I include gender nonconforming and nonbinary individuals explicitly here to attend to all the forms of gender diversity that are often excluded, surveilled, and affected by the cisheteronormative cultures of K–12 schools. Nonbinary is a term used to refer to individuals whose gender identity goes beyond the binary categories of man and woman. While some trans people identify within the gender binary and use he or she pronouns, some do not. Nonbinary individuals often use gender neutral pronouns such as they, ze, or xim.
And bear in mind that teachers right through graduate schools are under increasing pressure to use the pronouns that students demand—thereby wreaking havoc with the very language we speak and referring nonsensically and ungrammatically to an individual as “they” as in, “John is a chemistry major. They enjoy science.”
The writer makes clear that she is engaged in a personal, highly politicized project under the guise of research:
As a White, settler, cisgender, queer woman, I engage in this work as part of the greater project of liberation and radical transformation of learning environments.
(The term “settler” in leftist lexicons, means a non-indigenous person and connotes oppression.)
So, here we have a “researcher” proclaiming her commitment to a radical transformation of learning for the sake of radicalism, not for the good of the education of children.
As mentioned in previous entries in this series, in their quest to deny basic facts of biology transgenderists use the word “assigned” to suggest that simply identifying correctly the sex of a newborn infant is an act of oppression:
I use the term sex to refer to a medico-legal category that is assigned at birth and has been socially constructed using the binary concepts of male and female… and “gender” as both an identity and a set of social relations that interact to produce a set of expectations and behaviors that are linked to the sex category assigned at birth
The writer epitomizes the weird combination of fantastical thinking, grandiosity, and hardcore ideology of many in the transgenderist movement:
Gender can be expansive and empowering when viewed as an identity constructed by the individual to express who they are and how they want to be seen in the world.
That is, the rest of the world is supposed to cater to those who wish to be empowered by, say, pretending to be a member of the opposite sex. Those of us who do not see them that way are “transphobic.” If the transgenderists have their way, “transphobic” people would not be allowed to be teachers. If a compassionate teacher were to try to ensure that say, a tomboy is not pressured by a transgenderist teacher to declare herself a boy, the compassionate teacher would be accused of not being “affirming.” The dangers to children and staff alike of the “transpedagogies” advocated by the writer of this article and of her fellow authors in the special issue are obvious.
As mentioned in previous entries of this series, the transgenderist movement tries to piggyback on movements with greater public appeal and larger constituencies such as the so-called anti-racism movement and the women’s movement and to hitch its wagon to the catch-all phrase for the victimhood mentality, intersectionality, which holds that:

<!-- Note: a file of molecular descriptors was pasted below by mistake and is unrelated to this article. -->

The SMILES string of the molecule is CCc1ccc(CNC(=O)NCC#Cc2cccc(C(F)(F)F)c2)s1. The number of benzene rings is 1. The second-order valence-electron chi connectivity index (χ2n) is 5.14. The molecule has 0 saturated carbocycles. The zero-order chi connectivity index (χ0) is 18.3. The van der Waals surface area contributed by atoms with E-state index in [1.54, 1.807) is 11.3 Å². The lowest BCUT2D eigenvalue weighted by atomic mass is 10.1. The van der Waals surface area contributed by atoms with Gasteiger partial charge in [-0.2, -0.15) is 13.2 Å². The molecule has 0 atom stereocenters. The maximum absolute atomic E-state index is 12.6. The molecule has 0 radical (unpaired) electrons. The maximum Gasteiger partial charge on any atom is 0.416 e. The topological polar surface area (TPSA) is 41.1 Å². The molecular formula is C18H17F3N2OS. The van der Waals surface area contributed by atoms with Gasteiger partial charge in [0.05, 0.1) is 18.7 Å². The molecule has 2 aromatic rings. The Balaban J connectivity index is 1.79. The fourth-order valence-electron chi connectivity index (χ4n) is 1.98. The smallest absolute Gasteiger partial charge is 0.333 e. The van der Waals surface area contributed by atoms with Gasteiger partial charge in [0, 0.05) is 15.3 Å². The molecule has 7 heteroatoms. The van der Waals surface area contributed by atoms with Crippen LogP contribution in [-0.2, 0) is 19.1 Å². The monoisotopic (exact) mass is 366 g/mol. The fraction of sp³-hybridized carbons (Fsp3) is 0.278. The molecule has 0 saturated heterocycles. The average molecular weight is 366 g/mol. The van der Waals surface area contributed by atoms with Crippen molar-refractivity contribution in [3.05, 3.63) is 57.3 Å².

all oppressions are interconnected and, therefore, must be studied and addressed simultaneously
This is a clever move because if you are oppose transgenderism, you become an enemy of all that is progressive and, therefore, of all that is fine and noble.
This is galling to many feminists, in particular, given the transgenderist tendency to gut things feminists hold dear, such as women’s sports and, indeed the very word “women.”
The transgenderists have also set feminists against one another—those (labeled by their foes "transgender-exclusionary radical feminists," or TERFs) who maintain that there is more to being a woman than a man suddenly claiming that he feels like one and those who are so terrified of being labeled transphobic that they have surrendered to the “trans women” (who are men) and trans men (women who wish to be treated as if they are men).
Of course, none of this has the slightest bit to do with your son in second grade or daughter in third grade. It is all about the self-involvement and revolutionary aspirations of the transgenderists.
Getting back to the specifics of the article…
Rather helpfully, the author makes clear that the field of queerness studies (a precursor of transgender studies) is not so much about defending those who claim that they are marginalized (male homosexuals and lesbians) as it is about undermining heterosexuality and normality generally:
Queer studies differ from gay and lesbian studies as it doesn’t focus solely on the experiences and identities of gays and lesbians; rather, it examines and critiques the structures of heteronormativity, and later cisnormativity, and how they affect everyone as they experience their culture’s sex/gender system.
One tactic of transgenderists employ in their quest to render the K-12 setting as pro-transgenderist as possible is to try to create a sense of urgency by using words like “harm” and “safe”—as if children who are not gender dysphoric are somehow a threat to the one classmate who is. We read in the article about
harmful gender binary discourses in schools
(Like Romeo and Juliet, I suppose.)
and the need:
to create schools and communities that are safer and more affirming for all
Get it? If a teacher does not “affirm” a little boy who is perhaps a bit effeminate as being a girl, the teacher is not maintaining a “safe” environment.
The author even admits that she allows her so-called research to be screened and okayed by a trans-friendly tribunal:
in my own work, I have prioritized working in collaboration with TGNCNB scholars, graduate assistants, and community advisory boards to ensure that the questions and methods I am employing minimize the “cisgender gaze” and are aimed at understanding issues and solutions that center trans experiential knowledge
So much for truth seeking and neutrality in the research enterprise.